“I can’t do that. I’m not a [fill in the blank].”
Have you ever used this excuse?
“I’m not a writer. I’m not an analyst. I’m not a finance person.”
While a professional specialization can take you far in your career, at a certain point, too narrow a focus will stall you.
This happens to almost everyone between the seven-and-10-year career mark. What starts as a positive mindset—staying on-task and protecting your time—can become too much of a good thing. You master your role, yes. But eventually, you grow bored. Then unsatisfied.
So how do you know when it’s better to stretch your mind and abilities versus staying in your lane to avoid distraction?
You’ll know. I promise.
Spend five minutes thinking about this quietly, and you’ll know.
In the Aesop’s Fable, The Bat and the Weasels, a bat gets caught by a mouse-eating weasel. The bat shows the weasel his wings in order to prove that he’s not a mouse.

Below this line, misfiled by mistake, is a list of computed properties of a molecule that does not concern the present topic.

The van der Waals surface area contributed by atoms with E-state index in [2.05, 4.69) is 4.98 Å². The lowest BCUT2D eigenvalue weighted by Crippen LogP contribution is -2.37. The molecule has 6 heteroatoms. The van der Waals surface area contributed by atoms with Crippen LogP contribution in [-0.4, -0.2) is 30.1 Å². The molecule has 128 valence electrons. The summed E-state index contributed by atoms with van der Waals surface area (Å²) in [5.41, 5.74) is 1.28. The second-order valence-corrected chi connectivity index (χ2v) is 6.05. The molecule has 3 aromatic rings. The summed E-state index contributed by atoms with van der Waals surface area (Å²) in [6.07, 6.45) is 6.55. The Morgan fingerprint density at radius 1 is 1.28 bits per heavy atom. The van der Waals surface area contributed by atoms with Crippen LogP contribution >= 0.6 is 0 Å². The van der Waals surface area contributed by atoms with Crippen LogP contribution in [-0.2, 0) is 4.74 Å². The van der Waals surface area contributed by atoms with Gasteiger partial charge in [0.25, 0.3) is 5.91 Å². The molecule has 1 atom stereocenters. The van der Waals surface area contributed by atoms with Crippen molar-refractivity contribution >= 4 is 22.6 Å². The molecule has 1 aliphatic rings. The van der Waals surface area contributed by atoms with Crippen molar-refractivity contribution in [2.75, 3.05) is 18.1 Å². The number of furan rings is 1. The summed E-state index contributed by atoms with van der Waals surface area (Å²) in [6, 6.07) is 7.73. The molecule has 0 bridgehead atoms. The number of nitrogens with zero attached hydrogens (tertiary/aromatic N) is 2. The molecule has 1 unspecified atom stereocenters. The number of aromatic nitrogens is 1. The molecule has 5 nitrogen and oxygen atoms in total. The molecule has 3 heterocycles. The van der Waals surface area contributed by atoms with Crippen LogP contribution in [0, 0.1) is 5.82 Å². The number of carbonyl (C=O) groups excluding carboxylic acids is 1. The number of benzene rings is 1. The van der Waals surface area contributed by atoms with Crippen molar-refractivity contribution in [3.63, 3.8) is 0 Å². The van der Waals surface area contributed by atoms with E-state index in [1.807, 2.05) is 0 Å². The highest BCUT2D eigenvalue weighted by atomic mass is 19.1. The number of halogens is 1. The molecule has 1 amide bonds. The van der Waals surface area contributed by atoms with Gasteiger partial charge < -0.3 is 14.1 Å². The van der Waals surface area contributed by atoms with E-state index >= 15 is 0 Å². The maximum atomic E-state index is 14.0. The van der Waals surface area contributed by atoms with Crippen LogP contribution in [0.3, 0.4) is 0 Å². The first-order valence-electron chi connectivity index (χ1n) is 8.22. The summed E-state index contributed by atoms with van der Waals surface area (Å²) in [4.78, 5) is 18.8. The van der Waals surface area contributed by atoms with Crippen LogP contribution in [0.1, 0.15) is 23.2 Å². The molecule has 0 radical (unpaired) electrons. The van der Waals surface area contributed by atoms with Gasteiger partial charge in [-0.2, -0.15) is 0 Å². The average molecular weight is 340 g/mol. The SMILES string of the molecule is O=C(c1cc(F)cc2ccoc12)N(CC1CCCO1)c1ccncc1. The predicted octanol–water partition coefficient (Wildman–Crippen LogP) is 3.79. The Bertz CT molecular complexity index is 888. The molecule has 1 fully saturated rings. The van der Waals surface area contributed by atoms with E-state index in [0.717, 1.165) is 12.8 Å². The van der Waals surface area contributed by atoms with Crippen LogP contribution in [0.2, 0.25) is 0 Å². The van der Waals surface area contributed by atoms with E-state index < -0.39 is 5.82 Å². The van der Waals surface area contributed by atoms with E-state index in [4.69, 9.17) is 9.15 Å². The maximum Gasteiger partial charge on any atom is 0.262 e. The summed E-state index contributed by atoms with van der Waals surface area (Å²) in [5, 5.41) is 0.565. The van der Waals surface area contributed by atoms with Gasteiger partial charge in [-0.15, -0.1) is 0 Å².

“See? I’m a bird,” he says.
It works. The bat goes free.
Later, the bat gets caught by a bird-eating weasel. This time he uses his fur to prove that he’s a mouse.
Be that bat.
This guy is not too caught up in his identity to save his own life.
Save your work life!
If you’re starting to feel the vice grip of monotony at your job, it’s time to call attention to a part of yourself you don’t usually identify with. Your wings. Your fur. Your writing ability. Your eye for design. Your way with numbers. Your way with people.
Does the thought of doing this spark something in you?
Move towards it in a small way, with humility and an open mind. Taking on a new skill doesn’t have to cause an all-out identity crisis.
My guess is you are one-to-two easy conversations away from being trained on a new program, sitting in on a meeting you’re curious about, or writing a post on your company’s blog. Whatever it is.
Don’t let your job—the place where you spend 40% of your waking life—get boring! Be curious. Be flexible. Be the bat.